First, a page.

Probably one of the more inspiring books I’ve read lately is Chris Fox’s Write to Market – it’s practical, grounded advice for building a writing career in today’s landscape. The principles contained within are solid, the first being: find an under-served market you can target your efforts on.
It makes complete sense from a supply/demand point of view – if you know ahead of time what readers are interested in buying, and they happen to align with what you enjoy writing, you can build a much clearer picture of what you’ll need to do to succeed. Modern content production has changed, after all.
The book got me thinking about how I might apply it to my own ambitions, and it became pretty clear that I’d have to take a very detailed look at the Sci-Fi book market on Kindle. Amazon accounts for a solid portion of global eBook sales, and should serve as a fantastic indicator for what’s trending.
So last night, I worked on exactly that – first, acquiring a snapshot view of the Top 100 books in each of the 21 sub-genres of Science Fiction, and how they relate to the global sales rank. I’ve got some information to share there, as well as some related insights on the composition of the market.
The theory is relatively simple: Amazon lists over five million eBooks on Kindle (depending on what numbers you trust, I guess), and they’re all globally ranked on what Amazon calls their Best Seller rank (I call it ABS for short).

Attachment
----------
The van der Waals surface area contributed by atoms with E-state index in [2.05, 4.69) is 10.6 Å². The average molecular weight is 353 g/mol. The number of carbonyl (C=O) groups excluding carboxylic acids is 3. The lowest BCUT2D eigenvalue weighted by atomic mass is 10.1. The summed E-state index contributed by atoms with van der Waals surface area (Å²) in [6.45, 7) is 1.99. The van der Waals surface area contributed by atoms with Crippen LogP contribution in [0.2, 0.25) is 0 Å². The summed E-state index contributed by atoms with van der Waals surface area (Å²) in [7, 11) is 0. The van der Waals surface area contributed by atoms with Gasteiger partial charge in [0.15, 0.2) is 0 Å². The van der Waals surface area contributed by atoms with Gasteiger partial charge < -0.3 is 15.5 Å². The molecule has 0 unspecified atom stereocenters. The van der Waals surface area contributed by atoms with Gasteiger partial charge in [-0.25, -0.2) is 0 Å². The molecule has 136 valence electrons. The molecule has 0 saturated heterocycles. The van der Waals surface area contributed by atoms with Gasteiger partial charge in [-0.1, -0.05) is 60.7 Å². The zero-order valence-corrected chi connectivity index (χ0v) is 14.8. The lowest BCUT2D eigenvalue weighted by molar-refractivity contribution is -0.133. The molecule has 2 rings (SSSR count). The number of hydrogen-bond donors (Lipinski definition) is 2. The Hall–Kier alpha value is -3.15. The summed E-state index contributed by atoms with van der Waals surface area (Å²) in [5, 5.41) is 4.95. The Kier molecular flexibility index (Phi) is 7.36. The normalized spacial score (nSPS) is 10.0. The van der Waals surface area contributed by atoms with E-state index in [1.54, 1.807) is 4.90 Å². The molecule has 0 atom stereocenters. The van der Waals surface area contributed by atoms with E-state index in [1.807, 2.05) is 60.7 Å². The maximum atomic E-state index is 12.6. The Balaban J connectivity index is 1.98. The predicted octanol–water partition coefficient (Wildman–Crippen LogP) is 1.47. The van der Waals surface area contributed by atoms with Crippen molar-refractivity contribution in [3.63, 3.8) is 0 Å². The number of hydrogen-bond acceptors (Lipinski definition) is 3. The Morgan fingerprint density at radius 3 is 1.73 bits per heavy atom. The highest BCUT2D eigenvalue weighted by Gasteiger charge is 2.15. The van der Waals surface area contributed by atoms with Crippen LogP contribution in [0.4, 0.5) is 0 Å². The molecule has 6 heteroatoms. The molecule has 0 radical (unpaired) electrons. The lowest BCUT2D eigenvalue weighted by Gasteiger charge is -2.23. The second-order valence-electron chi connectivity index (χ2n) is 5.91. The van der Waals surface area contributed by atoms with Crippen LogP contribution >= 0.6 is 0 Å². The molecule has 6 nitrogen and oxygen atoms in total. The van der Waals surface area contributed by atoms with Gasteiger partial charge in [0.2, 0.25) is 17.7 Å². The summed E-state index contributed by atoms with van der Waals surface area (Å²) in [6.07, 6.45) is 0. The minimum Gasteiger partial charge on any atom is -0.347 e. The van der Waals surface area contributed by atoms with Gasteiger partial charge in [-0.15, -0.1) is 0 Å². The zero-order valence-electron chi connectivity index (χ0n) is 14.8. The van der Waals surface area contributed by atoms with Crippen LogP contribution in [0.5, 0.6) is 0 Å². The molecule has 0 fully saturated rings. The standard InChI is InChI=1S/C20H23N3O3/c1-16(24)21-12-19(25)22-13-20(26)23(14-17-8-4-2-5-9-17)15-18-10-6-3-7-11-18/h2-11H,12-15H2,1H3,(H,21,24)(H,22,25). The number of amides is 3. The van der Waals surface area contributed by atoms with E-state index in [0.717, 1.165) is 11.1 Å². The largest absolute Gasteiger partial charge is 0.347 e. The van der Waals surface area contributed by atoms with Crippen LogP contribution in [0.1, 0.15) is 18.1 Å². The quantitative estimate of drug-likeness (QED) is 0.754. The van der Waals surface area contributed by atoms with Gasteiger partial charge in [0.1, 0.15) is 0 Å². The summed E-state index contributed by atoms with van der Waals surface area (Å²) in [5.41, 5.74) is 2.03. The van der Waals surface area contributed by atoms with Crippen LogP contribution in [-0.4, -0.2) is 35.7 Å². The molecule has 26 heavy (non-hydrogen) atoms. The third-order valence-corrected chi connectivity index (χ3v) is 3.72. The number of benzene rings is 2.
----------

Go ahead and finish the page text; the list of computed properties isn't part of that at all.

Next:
One book can exist in multiple categories – it can have a rank in the niche it serves (for instance, Science Fiction about Genetic Engineering), as well as a global ABS rank. The relation between these tell you how active a niche is.
For instance, if the top 5 books in a niche also exist on the top 10 ABS list, it means there’s a large amount of demand there. If books #80-100 in that same niche are in the high-thousands, that indicates under-served demand: People are buying books in that niche, but for whatever reason are not spending money on some of the lower-ranked books currently available.